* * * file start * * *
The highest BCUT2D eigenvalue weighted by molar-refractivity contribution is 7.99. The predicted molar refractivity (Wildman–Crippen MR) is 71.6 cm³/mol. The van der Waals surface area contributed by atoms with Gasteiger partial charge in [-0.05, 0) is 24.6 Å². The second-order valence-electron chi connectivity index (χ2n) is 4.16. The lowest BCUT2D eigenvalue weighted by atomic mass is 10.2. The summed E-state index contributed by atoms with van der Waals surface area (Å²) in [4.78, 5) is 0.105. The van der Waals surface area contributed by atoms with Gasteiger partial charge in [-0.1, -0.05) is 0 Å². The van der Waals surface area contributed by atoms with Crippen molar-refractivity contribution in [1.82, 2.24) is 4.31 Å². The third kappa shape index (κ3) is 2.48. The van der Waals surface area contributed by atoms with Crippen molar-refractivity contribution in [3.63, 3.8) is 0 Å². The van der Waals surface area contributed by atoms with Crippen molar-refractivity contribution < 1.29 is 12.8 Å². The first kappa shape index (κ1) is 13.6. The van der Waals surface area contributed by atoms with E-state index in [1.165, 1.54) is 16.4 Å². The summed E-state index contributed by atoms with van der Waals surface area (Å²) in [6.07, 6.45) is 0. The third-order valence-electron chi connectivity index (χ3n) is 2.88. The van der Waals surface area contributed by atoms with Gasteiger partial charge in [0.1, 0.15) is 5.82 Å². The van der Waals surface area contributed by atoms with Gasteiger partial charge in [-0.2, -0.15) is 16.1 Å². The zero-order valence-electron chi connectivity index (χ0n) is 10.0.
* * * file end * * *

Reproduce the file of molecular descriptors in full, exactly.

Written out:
The highest BCUT2D eigenvalue weighted by molar-refractivity contribution is 7.99. The predicted molar refractivity (Wildman–Crippen MR) is 71.6 cm³/mol. The van der Waals surface area contributed by atoms with Gasteiger partial charge in [-0.05, 0) is 24.6 Å². The second-order valence-electron chi connectivity index (χ2n) is 4.16. The lowest BCUT2D eigenvalue weighted by atomic mass is 10.2. The summed E-state index contributed by atoms with van der Waals surface area (Å²) in [4.78, 5) is 0.105. The van der Waals surface area contributed by atoms with Gasteiger partial charge in [-0.1, -0.05) is 0 Å². The van der Waals surface area contributed by atoms with Crippen molar-refractivity contribution in [1.82, 2.24) is 4.31 Å². The third kappa shape index (κ3) is 2.48. The van der Waals surface area contributed by atoms with Crippen molar-refractivity contribution in [3.63, 3.8) is 0 Å². The van der Waals surface area contributed by atoms with Crippen molar-refractivity contribution < 1.29 is 12.8 Å². The first kappa shape index (κ1) is 13.6. The van der Waals surface area contributed by atoms with E-state index in [1.165, 1.54) is 16.4 Å². The summed E-state index contributed by atoms with van der Waals surface area (Å²) in [6.07, 6.45) is 0. The third-order valence-electron chi connectivity index (χ3n) is 2.88. The van der Waals surface area contributed by atoms with Gasteiger partial charge in [0.1, 0.15) is 5.82 Å². The van der Waals surface area contributed by atoms with Gasteiger partial charge in [-0.2, -0.15) is 16.1 Å². The zero-order valence-electron chi connectivity index (χ0n) is 10.0.